I’m now engaged and in love with Luis. We’ve been dating since June 2014. We clicked because we had so much in common and on the same page with spirituality. I found him very attractive. In May 2015, we moved in together. In July 2016, we’ll be husband and wife, and I’ll be a stepmother of an adorable little boy, Eddie.

The shallowest question I got asked was, “Ugh, how do you feel about being someone’s second wife?”

I didn’t know how to react to such a naive, ridiculous question. I laughed and said, “Why would that make a difference? It’s not like he’s the first man I’ve been with.”

All some people see is our pasts and looking for drama and gossip. This is why I resent religious-minded, shallow people and conservative, nosy Indians. Luis is a single dad who’s been divorced. And, I’m a woman with a troubled past that includes promiscuity. There’s a beautiful event happening. A cynical woman with several past traumatic events has learned to accept a man wanting to share his life with her and take her as his wife. I was a thick wall till he penetrated me deep in my soul with love, forgiveness, acceptance, and good laughs. And, a little boy will be having a woman who can positively influence him and be an important part of his life. I’m the one who gets him ready for school, picks him up, take him to Friendlys, or the playgound. Meeting that little boy activated my maternal instincts. I look forward to having a baby with Luis and bringing a younger sibling for Eddie. All this time, I thought marriage and kids wasn’t for me.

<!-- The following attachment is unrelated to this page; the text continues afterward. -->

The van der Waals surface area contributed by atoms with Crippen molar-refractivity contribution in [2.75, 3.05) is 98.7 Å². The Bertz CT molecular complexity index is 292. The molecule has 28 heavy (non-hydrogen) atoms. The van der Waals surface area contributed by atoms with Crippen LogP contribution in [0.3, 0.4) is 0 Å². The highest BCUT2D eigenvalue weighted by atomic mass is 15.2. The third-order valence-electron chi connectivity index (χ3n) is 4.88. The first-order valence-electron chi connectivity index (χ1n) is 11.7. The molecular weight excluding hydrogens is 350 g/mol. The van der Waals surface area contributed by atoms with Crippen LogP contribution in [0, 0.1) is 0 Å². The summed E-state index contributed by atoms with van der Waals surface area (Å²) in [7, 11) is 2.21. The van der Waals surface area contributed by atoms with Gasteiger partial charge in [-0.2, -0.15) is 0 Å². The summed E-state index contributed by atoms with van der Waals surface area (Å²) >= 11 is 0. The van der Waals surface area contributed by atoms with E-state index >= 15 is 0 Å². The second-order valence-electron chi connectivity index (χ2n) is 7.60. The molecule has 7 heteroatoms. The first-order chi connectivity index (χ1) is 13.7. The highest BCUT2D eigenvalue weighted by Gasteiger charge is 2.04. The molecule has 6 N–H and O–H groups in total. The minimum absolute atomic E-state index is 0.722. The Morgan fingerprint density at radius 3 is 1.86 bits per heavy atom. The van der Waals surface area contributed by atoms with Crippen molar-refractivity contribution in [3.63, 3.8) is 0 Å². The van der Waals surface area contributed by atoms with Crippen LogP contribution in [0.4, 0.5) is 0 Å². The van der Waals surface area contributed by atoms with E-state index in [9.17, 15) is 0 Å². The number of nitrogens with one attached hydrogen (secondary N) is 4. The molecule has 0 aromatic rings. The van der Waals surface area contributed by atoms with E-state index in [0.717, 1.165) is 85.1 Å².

In my journey of life, a deep healing took place. It’s not about striving to be perfect, people-pleasing, and conforming that thrives on spiritual codependency. I’m so done with that! My man also told me that the opposite of courage isn’t cowardice—it’s conformity. I don’t owe anyone an explanation or care about making myself understood. If you disapprove of me, then that ain’t my problem. There’s always the choice of no longer walking with me in my life journey.